The Drums - The Drums
Antonio Rowe 11/06/2010
Even as an avid fan of The Drums I like many was a smidge skeptical on what the outcome of their eponymous debut 'The Drums' would be. I don't think there has been a band since the hyperbole burst of MGMT or Klaxons, for whom the hype bar has been set so unreachably high nor one that have had the privilege of their faces adorning the front cover or pages of NME countless times. This hype was greatly justified with the release of the seven track ep 'Summertime' that surprisingly had nothing to do with summer but more to do with life's pitfalls, nonetheless it was a showcase of what The Drums were all about, that being; reoccurring Marr-like riffs, floppy fringes teamed with Americana style (hello varsity jackets and acid-washed denim), desolate reverbs, heart-wrenching lyrics and the showman personage of front man Jonathan Pierce.
Yet my scepticism was still present, surely a quartet from Brooklyn NY, who celebrated their first birthday just a few moons and suns ago, (just six months previous the band was nothing but an exciting prospect shared by summer camp buddies Jonathan Pierce and Jacob Graham), couldn't produce a substantial long player?
The phrase 'O ye, of little faith' comes to mind. The Drums have accomplished exactly what they needed and I hoped they would achieve. They've manage to create an album that not only matches the hype but exceeds the expectations they were burdened with a couple months ago. Of course there is the familiar inclusion of both fans favourites from the 'Summertime' EP, 'Down by the Water' and the blogosphere smash 'Let's Go Surfing' the latter, the beach indie pop take on the positivity America was feeling on the day of the inauguration of President Barack Obama not a narrative of their unhealthy obsession of a certain water sport.
This is the sole track that's brimming with such hope and positivity, the rest appears to be a self-indulgent commentary on how well to be blunt 'fucked up' their lives have been. Whether it's the tinny guitar riffs and stuttering vocal reverbs that surround the lyrics detailing how Jonny dealt with the death of his friend.
'You're my best friend'
'But then you died'
'When I was 23 and you was 25'
Or the swirling synths and sing-a-long choruses that are teamed with the pleading and neediness of front man Jonathan Pierce.
'I cannot take any more'
'Do you want me to skip town?'
'Do you want me to come home?'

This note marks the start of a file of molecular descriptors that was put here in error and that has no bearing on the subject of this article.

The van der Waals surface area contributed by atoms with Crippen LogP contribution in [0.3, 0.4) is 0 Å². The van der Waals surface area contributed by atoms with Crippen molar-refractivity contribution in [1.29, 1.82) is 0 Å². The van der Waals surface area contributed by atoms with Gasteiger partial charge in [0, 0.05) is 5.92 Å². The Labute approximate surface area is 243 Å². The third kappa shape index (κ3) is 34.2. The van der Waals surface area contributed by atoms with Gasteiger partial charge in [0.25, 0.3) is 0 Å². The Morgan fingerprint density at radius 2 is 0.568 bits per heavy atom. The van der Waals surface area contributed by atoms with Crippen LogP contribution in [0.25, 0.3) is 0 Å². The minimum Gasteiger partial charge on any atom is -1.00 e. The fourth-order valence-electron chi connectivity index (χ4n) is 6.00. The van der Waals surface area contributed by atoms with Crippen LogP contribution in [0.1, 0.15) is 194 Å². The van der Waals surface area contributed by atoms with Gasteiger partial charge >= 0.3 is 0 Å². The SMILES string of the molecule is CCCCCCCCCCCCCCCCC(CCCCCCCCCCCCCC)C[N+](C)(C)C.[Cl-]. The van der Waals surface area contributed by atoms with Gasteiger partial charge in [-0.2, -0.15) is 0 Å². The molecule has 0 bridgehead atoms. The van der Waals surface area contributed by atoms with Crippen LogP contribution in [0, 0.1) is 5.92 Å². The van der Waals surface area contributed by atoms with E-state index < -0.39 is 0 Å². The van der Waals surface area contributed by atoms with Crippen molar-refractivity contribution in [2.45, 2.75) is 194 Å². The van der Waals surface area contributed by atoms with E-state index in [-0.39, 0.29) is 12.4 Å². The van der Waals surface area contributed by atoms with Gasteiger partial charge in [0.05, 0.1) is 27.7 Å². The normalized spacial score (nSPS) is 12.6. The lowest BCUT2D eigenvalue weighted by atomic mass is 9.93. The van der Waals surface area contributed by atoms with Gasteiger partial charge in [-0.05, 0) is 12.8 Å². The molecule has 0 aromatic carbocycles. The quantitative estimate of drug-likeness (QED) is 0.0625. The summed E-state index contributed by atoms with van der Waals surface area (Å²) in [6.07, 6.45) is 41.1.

The Drums trademark is crafting pessimistic pop, songs that have deceptively catchy poppy melodies and brain-washing riffs and drum beats but lyrics laced with enough down-trodden heartbreak to make anyone cynical about the concept of love or being able to lead a happy live at all for that matter. This style is at its optimum on 'Me and The Moon' with its pounding snare drum beats and riffs that wouldn't be out of place on 'The Sound of The Smiths'. Although with all things delicious and delightful, too much of a good thing and one can become to feel sick and The Drums are no exception. This happens with 'We Tried' with the woe is me lyrics becoming whiny and contrived instead of desperate and well 'real' and the insistent extended vocal phrasing style Pierce dons in each chorus run only reinforces my point about the whining.
Although there are hints of where The Drums may decide to venture in future years, even they may tire of the contrasting partnership of sad lyrics and poppy upbeat melodies that compose so much of their sonic. The penultimate track 'I'll Never Drop My Sword' sees Pierce adopt a well-welcomed more soft spoken approach to vocal delivery that sounds even more simple and understated against the jangly riffs. Also album closer 'The Future' sees The Drums deliver another welcome twist to their pessimistic pop template with a glockenspiel harmony bringing a little light-heartedness to the gloomy outlook of the track.
I'm well aware of the fact that I'm preaching to the opposition: with many of you daubing The Drums as a classic example of 'style over substance' their Warhol-esque understated interview personalities and lack of originality doing them no favours either. Of course there is the fact that the post punk pop that The Drums seems to have perfected wouldn't exist if it wasn't for British bands like 'The Smiths' or 'Orange Juice'. But if for one second you just forget your instinct of instant dismissal for any new act the NME mentions, let go of your inhibitions for any hyped act I know so many of you possess and embraced a bit of indie pretentiousness. You never know you might actually just like it.
Release date: 07/06/2010